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Build Your Own Storage Ottoman

Making a multifunctional ottoman is a simple proposition. Follow these step-by-step instructions to make one for your home.

Ottomans have become very popular in recent years because they are so versatile. But the most important use of an ottoman is to rest your weary feet at the end of a long day.

Ottomans have become very popular in recent years because they're so versatile. They come in a variety of shapes and sizes and can be used as extra seating when company arrives. They can serve dual duty as coffee tables, making them a safe and stylish alternative for families with young children. They're also a great way to introduce an interesting new fabric or color into the design of a room.

And storage ottomans have another function, offering space to keep blankets and throws out of sight or to store games, files or videos. Making your own is simple. Just follow these instructions:

Materials and Tools:

fabric of your choice
cotton or bonded polyester batting
ribbon
½-inch plywood
hot-glue gun
staple gun
drill
bits (regular and counter bore)
screws
wood glue
latex paint (color to match fabric)
4-inch-thick foam
brass piano hinge
friction lid support
4 rolling casters

Steps:

1. Create a 20-by-24-inch lidless box. Cut the front and back pieces of the box to measure 20 by 20 inches. The two sides of the box should be cut to measure 23 inches by 20 inches. The bottom of the box should measure 19 inches by 23 inches.

2. To join the pieces of the box together, first drill pilot holes. Use a counter bore over each hole, which will allow you to drive the screw below the face of the board. (This will protect the upholstery fabric from rips and tears.) Join the sides and bottom, first adhering them with wood glue and then screwing them into place for added strength. Wipe away any excess wood glue with a damp rag.

3. Cut a piece of plywood to 20 by 24 inches for the lid of the ottoman.

4. Paint the interior of the box and the bottom of the lid with a latex paint that matches the upholstery fabric. This may require multiple coats. Be sure to let each coat dry completely before beginning the next coat.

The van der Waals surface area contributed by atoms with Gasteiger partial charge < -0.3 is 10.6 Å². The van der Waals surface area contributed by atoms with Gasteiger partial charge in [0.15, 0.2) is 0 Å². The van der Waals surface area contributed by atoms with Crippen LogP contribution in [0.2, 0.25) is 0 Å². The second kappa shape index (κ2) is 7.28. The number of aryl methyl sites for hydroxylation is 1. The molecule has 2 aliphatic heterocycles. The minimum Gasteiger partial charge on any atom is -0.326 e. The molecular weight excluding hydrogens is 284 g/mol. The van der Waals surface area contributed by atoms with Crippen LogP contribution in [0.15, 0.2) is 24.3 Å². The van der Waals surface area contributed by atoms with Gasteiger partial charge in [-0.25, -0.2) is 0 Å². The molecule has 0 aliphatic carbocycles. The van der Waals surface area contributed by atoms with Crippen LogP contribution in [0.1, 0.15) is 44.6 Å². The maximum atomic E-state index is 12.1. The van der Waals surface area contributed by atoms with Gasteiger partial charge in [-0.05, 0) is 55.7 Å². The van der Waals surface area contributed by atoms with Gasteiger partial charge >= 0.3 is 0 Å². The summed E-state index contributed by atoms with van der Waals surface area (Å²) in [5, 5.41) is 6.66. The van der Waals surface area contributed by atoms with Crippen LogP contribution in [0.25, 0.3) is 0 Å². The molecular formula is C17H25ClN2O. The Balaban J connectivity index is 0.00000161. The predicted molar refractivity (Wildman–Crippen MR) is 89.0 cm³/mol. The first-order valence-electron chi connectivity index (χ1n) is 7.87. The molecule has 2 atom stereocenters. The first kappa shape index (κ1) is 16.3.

5. Use an old electric knife to cut a piece of foam for the top of the lid. Cut the foam so that it will overhang the frame by an eighth to a quarter of an inch. Using a generous amount of glue, attach the foam to the top of the lid.

6. Cut a 31-by-35-inch rectangular piece of cotton or bonded polyester batting. Use the batting to cover the foam, wrapping it around the edges of the lid. Secure it in place with staples. Tightly wrap the four sides of the ottoman body with batting. Staple it in place.

7. Cut a piece of fabric measuring 22¾ inches by 89 inches. Using a half-inch seam, stitch the short sides together. Slip the fabric over the ottoman. Staple the top edge to the inside of the box. Staple the bottom edge of the fabric to the bottom of the box. Attach the casters to the bottom of the box, each about 2 inches in from a corner.

8. Cut a 31-by-35-inch rectangular piece of fabric. Wrap it around the lid it and secure with staples. Hot-glue the ribbon in place to hide the staples in both the lid and the box.

9. After drilling pilot holes, install the piano hinge and friction lid support to hold the top and bottom pieces together.

 (Matt Fox is co-author with Shari Hiller of Real Decorating for Real People.)

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